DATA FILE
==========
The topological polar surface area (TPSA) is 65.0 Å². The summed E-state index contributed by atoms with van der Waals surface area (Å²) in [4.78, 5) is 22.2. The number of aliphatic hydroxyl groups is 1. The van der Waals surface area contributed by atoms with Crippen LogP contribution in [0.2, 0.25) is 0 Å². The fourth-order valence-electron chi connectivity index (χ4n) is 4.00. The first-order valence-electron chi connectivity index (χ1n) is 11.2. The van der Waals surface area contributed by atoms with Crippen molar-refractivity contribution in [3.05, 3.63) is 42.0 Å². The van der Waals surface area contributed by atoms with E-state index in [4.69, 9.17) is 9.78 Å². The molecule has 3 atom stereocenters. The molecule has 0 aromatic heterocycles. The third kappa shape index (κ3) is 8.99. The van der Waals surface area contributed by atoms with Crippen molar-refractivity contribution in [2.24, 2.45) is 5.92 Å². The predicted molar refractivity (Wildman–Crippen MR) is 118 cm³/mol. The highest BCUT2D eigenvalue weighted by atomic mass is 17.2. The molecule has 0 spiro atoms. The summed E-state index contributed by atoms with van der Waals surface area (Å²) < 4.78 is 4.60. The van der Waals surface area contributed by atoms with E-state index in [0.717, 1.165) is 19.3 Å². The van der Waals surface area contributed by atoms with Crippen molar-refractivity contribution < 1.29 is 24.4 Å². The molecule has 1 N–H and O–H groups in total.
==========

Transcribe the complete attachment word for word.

The topological polar surface area (TPSA) is 65.0 Å². The summed E-state index contributed by atoms with van der Waals surface area (Å²) in [4.78, 5) is 22.2. The number of aliphatic hydroxyl groups is 1. The van der Waals surface area contributed by atoms with Crippen LogP contribution in [0.2, 0.25) is 0 Å². The fourth-order valence-electron chi connectivity index (χ4n) is 4.00. The first-order valence-electron chi connectivity index (χ1n) is 11.2. The van der Waals surface area contributed by atoms with Crippen molar-refractivity contribution in [3.05, 3.63) is 42.0 Å². The van der Waals surface area contributed by atoms with E-state index in [4.69, 9.17) is 9.78 Å². The molecule has 3 atom stereocenters. The molecule has 0 aromatic heterocycles. The third kappa shape index (κ3) is 8.99. The van der Waals surface area contributed by atoms with Crippen molar-refractivity contribution in [2.24, 2.45) is 5.92 Å². The predicted molar refractivity (Wildman–Crippen MR) is 118 cm³/mol. The highest BCUT2D eigenvalue weighted by atomic mass is 17.2. The molecule has 0 spiro atoms. The summed E-state index contributed by atoms with van der Waals surface area (Å²) < 4.78 is 4.60. The van der Waals surface area contributed by atoms with E-state index in [0.717, 1.165) is 19.3 Å². The van der Waals surface area contributed by atoms with Crippen molar-refractivity contribution < 1.29 is 24.4 Å². The molecule has 1 N–H and O–H groups in total.